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The other parents may not know either. But the first step in figuring out how you want to be in relationship with this group, if you want to be in relationship at all, is to hear from them directly. Asking the question about what they know can also open the door to asking why they didn’t stick up for your child. Right now, it feels like you’re playing a game of Telephone, pun lazily intended. You can’t go to the source, but you can get closer. You may not like the reasons the other parents give for not engaging, but you’ll be stuck in this place until you get them.

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Dear Prudence,

I’m a late 30s Asian American woman in a poly relationship with a similarly aged white man. I am highly aware of this cliché and also of the long history and implications of fetishization of Asian women in Western culture, not to mention the awful rash of hate crimes against us over the past few years.

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After a good two years of a healthy and respectful vanilla relationship, we began sharing deeper desires and have been increasingly engaging in BDSM and race play with both of our enthusiastic consents. We check in frequently and have strong communication; I feel respected and desired as an individual. I have no reason to think he is otherwise fetishizing Asian women; he doesn’t have a history of dating other Asian women (we’re both married to people of our respective races) and says he’s never explored this aspect of himself with other partners before, nor does he desire to do so with anyone else.

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A year later, we are starting to open up our relationship (which was previously bubbled to us and our spouses due to COVID), and I have requested that he doesn’t date other Asian women because that feels slightly odd to me given what I know now, especially in the context of race play (again, mutually enthusiastic but also, no one wants to feel like they’re desired just for their ethnicity). I have had this conversation with him and clarified that it is important to me, but he feels like I am limiting his dating pool and particularly from a group of people with whom his personality overlaps (the latter comment seemed like a generalization and made me particularly uneasy).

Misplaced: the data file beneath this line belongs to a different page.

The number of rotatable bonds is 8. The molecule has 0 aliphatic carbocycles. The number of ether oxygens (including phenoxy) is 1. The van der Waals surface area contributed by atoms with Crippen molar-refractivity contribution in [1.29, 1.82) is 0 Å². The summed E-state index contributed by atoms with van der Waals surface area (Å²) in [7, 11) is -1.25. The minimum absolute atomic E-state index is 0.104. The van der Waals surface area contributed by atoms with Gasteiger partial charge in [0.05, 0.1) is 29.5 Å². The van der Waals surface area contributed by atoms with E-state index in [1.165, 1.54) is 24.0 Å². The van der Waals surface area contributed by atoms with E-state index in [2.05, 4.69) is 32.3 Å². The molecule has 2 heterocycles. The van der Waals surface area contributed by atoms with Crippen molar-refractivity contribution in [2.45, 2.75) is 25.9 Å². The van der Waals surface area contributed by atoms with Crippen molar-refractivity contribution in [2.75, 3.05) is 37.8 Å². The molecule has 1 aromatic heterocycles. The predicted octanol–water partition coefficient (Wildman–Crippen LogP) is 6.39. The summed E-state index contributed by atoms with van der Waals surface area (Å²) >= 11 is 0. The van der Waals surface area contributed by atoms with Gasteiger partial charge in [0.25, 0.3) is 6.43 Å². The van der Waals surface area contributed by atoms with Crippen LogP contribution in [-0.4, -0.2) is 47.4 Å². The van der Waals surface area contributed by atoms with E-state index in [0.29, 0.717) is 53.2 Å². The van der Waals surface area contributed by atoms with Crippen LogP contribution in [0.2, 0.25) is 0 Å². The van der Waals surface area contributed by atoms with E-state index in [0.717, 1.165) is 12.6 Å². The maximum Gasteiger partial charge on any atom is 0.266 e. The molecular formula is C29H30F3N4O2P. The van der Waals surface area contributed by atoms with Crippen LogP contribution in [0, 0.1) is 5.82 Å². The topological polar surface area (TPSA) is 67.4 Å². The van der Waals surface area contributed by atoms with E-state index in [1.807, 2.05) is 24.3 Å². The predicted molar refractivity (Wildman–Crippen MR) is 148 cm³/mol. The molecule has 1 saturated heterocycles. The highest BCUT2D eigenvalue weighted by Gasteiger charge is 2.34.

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I dislike putting restrictions on my partner like this as it doesn’t feel very “in the spirit” of poly, but I have been burned multiple times by “Asian fetish” before, and it still stings. I’m wondering if I’m being ridiculous even bringing this up and if there’s a better solution that I haven’t thought of yet. For what it’s worth, I know the dynamics are different but I’d be totally OK not dating other white men despite knowing that would limit my dating pool more than him not dating other Asian women.

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— The Personal Is Political

Dear Personal Is Political,

While, ultimately, he’s going to be free to do what he wants, I agree with you that his reasoning is not compelling. It’s befuddling to me that he feels he shares personality traits with an entire race, particularly since he didn’t date Asian women before. So, it feels a bit like he’s got some race play training wheels on. But how he feels and how he acts are out of your purview. You told him how his actions would make you feel, which is the most important aspect here. So now the ball is in his court. It doesn’t sound like you’ve given him an ultimatum, and that’s good. Ultimatums shut down communication and aren’t going to get you closer to what you want. But it may be time to call for a resolution. It sounds like you left it at an impasse, but sometimes the impasse is the answer. You’re one of the people with whom he’s actually in a relationship; do these hypothetical other relationships bear more weight?

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There are many times in relationships where we ask for something or set a boundary and while the other person may not get it, they respect it because they love us. Your partner won’t understand the intricacies of racial fetishization, but he’s got to be vigilant about addressing your needs inside and outside of the play. So, try having a conversation with him about safety. This is an extension of your play and your enthusiastic consent; what he decides to do affects the dynamics of your relationship as a whole. He may not realize that or want to acknowledge that, but being neither one of you can simply shrug off your racial identities when it suits you.

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One final thought: I don’t know if this is something that works within the parameters of your relationship or if it would even make a difference, but how would you feel if you didn’t know what the races of the other people he was dating are? I suspect you’d always wonder a little bit and that wonder might bleed into your enjoyment of your sexual relationship. But if that’s something you can compartmentalize, it might be a way of compromising while protecting yourself.

Catch up on this week’s Prudie.

More Advice From Care and Feeding

My wife lets our 4-year-old son pee on the tree in the yard when he’s outside playing, rather than having to go inside. I think it’s weird. She says that’s what boys do. I certainly was not raised to just pee where I wanted, unless it was an emergency and there wasn’t a bathroom around. I know he’s young, but I’d prefer to not let this become a habit. Is this a battle I should keep fighting?